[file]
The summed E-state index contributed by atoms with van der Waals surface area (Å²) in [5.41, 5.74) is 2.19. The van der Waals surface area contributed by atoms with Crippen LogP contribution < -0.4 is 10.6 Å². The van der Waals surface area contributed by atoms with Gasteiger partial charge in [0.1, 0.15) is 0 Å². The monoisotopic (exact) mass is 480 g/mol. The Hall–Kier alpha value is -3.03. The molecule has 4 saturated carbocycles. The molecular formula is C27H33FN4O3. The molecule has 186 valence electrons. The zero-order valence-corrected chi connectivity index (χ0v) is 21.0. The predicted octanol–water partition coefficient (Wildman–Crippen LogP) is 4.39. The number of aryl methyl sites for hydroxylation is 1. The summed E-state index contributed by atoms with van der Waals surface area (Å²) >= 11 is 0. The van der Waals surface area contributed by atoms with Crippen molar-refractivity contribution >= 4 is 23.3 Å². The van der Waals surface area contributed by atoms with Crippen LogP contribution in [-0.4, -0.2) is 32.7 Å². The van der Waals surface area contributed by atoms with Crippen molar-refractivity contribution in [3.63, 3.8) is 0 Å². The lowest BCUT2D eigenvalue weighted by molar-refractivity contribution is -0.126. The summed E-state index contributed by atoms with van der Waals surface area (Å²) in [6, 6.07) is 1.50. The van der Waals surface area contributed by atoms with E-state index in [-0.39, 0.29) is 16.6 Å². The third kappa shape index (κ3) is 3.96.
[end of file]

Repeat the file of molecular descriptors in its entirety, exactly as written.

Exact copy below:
The summed E-state index contributed by atoms with van der Waals surface area (Å²) in [5.41, 5.74) is 2.19. The van der Waals surface area contributed by atoms with Crippen LogP contribution < -0.4 is 10.6 Å². The van der Waals surface area contributed by atoms with Gasteiger partial charge in [0.1, 0.15) is 0 Å². The monoisotopic (exact) mass is 480 g/mol. The Hall–Kier alpha value is -3.03. The molecule has 4 saturated carbocycles. The molecular formula is C27H33FN4O3. The molecule has 186 valence electrons. The zero-order valence-corrected chi connectivity index (χ0v) is 21.0. The predicted octanol–water partition coefficient (Wildman–Crippen LogP) is 4.39. The number of aryl methyl sites for hydroxylation is 1. The summed E-state index contributed by atoms with van der Waals surface area (Å²) >= 11 is 0. The van der Waals surface area contributed by atoms with Crippen molar-refractivity contribution >= 4 is 23.3 Å². The van der Waals surface area contributed by atoms with Crippen LogP contribution in [-0.4, -0.2) is 32.7 Å². The van der Waals surface area contributed by atoms with Crippen molar-refractivity contribution in [3.63, 3.8) is 0 Å². The lowest BCUT2D eigenvalue weighted by molar-refractivity contribution is -0.126. The summed E-state index contributed by atoms with van der Waals surface area (Å²) in [6, 6.07) is 1.50. The van der Waals surface area contributed by atoms with E-state index in [-0.39, 0.29) is 16.6 Å². The third kappa shape index (κ3) is 3.96.